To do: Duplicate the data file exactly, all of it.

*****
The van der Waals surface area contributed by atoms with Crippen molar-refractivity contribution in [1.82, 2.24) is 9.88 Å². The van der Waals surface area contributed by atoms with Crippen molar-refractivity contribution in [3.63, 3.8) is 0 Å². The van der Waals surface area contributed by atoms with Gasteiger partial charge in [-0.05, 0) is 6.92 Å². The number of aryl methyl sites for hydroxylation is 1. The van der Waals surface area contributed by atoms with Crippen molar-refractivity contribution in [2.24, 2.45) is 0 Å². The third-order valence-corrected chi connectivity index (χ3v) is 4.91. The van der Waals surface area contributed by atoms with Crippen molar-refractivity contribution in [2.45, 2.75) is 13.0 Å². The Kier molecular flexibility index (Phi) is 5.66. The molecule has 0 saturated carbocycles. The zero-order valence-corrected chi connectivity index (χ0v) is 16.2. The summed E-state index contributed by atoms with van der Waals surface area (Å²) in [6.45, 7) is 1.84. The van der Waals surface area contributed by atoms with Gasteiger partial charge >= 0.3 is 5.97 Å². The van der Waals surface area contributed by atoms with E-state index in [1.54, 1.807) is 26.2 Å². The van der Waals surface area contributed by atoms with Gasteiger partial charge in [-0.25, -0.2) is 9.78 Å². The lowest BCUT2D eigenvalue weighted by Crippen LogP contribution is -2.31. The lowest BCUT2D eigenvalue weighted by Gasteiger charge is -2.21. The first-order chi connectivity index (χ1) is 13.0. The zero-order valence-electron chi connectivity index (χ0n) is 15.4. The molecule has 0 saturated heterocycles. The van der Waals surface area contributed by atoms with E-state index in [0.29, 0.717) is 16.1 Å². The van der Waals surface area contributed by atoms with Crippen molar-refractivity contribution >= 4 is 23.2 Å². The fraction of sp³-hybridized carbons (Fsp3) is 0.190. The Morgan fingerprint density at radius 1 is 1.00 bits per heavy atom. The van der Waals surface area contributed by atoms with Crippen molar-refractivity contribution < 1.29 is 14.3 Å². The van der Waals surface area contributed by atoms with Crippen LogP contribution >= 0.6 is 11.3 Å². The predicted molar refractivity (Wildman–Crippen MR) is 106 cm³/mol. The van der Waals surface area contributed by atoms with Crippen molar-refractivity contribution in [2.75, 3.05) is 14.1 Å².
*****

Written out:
The van der Waals surface area contributed by atoms with Crippen molar-refractivity contribution in [1.82, 2.24) is 9.88 Å². The van der Waals surface area contributed by atoms with Crippen molar-refractivity contribution in [3.63, 3.8) is 0 Å². The van der Waals surface area contributed by atoms with Gasteiger partial charge in [-0.05, 0) is 6.92 Å². The number of aryl methyl sites for hydroxylation is 1. The van der Waals surface area contributed by atoms with Crippen molar-refractivity contribution in [2.24, 2.45) is 0 Å². The third-order valence-corrected chi connectivity index (χ3v) is 4.91. The van der Waals surface area contributed by atoms with Crippen molar-refractivity contribution in [2.45, 2.75) is 13.0 Å². The Kier molecular flexibility index (Phi) is 5.66. The molecule has 0 saturated carbocycles. The zero-order valence-corrected chi connectivity index (χ0v) is 16.2. The summed E-state index contributed by atoms with van der Waals surface area (Å²) in [6.45, 7) is 1.84. The van der Waals surface area contributed by atoms with Gasteiger partial charge >= 0.3 is 5.97 Å². The van der Waals surface area contributed by atoms with E-state index in [1.54, 1.807) is 26.2 Å². The van der Waals surface area contributed by atoms with Gasteiger partial charge in [-0.25, -0.2) is 9.78 Å². The lowest BCUT2D eigenvalue weighted by Crippen LogP contribution is -2.31. The lowest BCUT2D eigenvalue weighted by Gasteiger charge is -2.21. The first-order chi connectivity index (χ1) is 13.0. The zero-order valence-electron chi connectivity index (χ0n) is 15.4. The molecule has 0 saturated heterocycles. The van der Waals surface area contributed by atoms with E-state index in [0.29, 0.717) is 16.1 Å². The van der Waals surface area contributed by atoms with Crippen molar-refractivity contribution >= 4 is 23.2 Å². The fraction of sp³-hybridized carbons (Fsp3) is 0.190. The Morgan fingerprint density at radius 1 is 1.00 bits per heavy atom. The van der Waals surface area contributed by atoms with Crippen molar-refractivity contribution < 1.29 is 14.3 Å². The van der Waals surface area contributed by atoms with Crippen LogP contribution >= 0.6 is 11.3 Å². The predicted molar refractivity (Wildman–Crippen MR) is 106 cm³/mol. The van der Waals surface area contributed by atoms with Crippen molar-refractivity contribution in [2.75, 3.05) is 14.1 Å².